Revival casts over 100 well-established entertainers, including Andy Lau, Chow Yun-fat, and Russian singer Vitas, to brighten up the otherwise drowsy and clichéd historical and revolutionary theme and attract younger audience. Many of the stars are participating on a pro bono basis. Some only have cameos and guest roles.

Offical Trailer of Beginning of the Great Revival

Before the film’s premiere, Gao Jun, Vice General Manager of the New Film Association Co.Ltd, a Beijing-based cinema chain and distributor of Revival, was quoted by Southern Weekend on May 31 as saying, “Until Beginning of the Revival achieves a considerable box office revenue, say, 800 million yuan (US$120 million), imported films such as Transformers III will not be showed.”

The remark brought about snickers as well as anxiety. Some netizens thought it would be akin to crying for the moon. On douban.com, the largest Chinese website devoted for movies, books, and music reviews, Revival was featured on the front page as highly recommended, but rating, review and comment sections have been closed. It is said that the closure is due to extremely negative review of the film generated by netizens with great passion. On VeryCD, a file-sharing website, over 90% of the users rated Revival as “trash.”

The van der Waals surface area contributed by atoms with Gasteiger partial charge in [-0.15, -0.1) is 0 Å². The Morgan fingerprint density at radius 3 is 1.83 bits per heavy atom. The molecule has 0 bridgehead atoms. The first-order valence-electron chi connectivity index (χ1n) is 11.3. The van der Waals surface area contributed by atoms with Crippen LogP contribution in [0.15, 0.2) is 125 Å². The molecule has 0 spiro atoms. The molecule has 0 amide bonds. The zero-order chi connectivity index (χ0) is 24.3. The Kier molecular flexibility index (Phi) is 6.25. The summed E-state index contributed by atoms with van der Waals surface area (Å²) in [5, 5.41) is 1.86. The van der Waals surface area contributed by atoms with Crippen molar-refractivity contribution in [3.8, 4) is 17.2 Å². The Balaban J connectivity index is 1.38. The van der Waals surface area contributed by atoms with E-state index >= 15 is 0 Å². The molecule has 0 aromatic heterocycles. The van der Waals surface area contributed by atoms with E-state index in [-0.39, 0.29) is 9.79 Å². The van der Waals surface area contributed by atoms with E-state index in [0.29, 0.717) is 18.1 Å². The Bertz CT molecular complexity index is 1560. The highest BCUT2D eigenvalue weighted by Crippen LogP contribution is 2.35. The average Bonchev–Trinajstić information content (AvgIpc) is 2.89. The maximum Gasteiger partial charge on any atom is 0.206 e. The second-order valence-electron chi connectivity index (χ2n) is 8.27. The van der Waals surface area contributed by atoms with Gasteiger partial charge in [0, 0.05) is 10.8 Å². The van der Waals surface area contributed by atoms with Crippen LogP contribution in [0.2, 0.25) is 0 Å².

In one topic thread with an opinion poll titled “Will you pay for the 800 million yuan box office projection for Beginning of the Revival?”, 17,093 users (87.7%) said “No.” Commenter “Qiao Yudong” (乔玉东) wrote, “The movie ticket can buy several pounds of pork. Director Han, I am sorry.” Commentor “Black dragonfly” (黒蜻蜓) wrote, “Few people are willing to pay out of their own pockets for a film like this.”

Meanwhile, as a result of lack of confidence in the film, movie aficionados, especially those who covet the visual extravaganza from Hollywood, have become restless at the mere thought of having their hobby compromised, and even called for support for Revival in order to bring back Transformers III.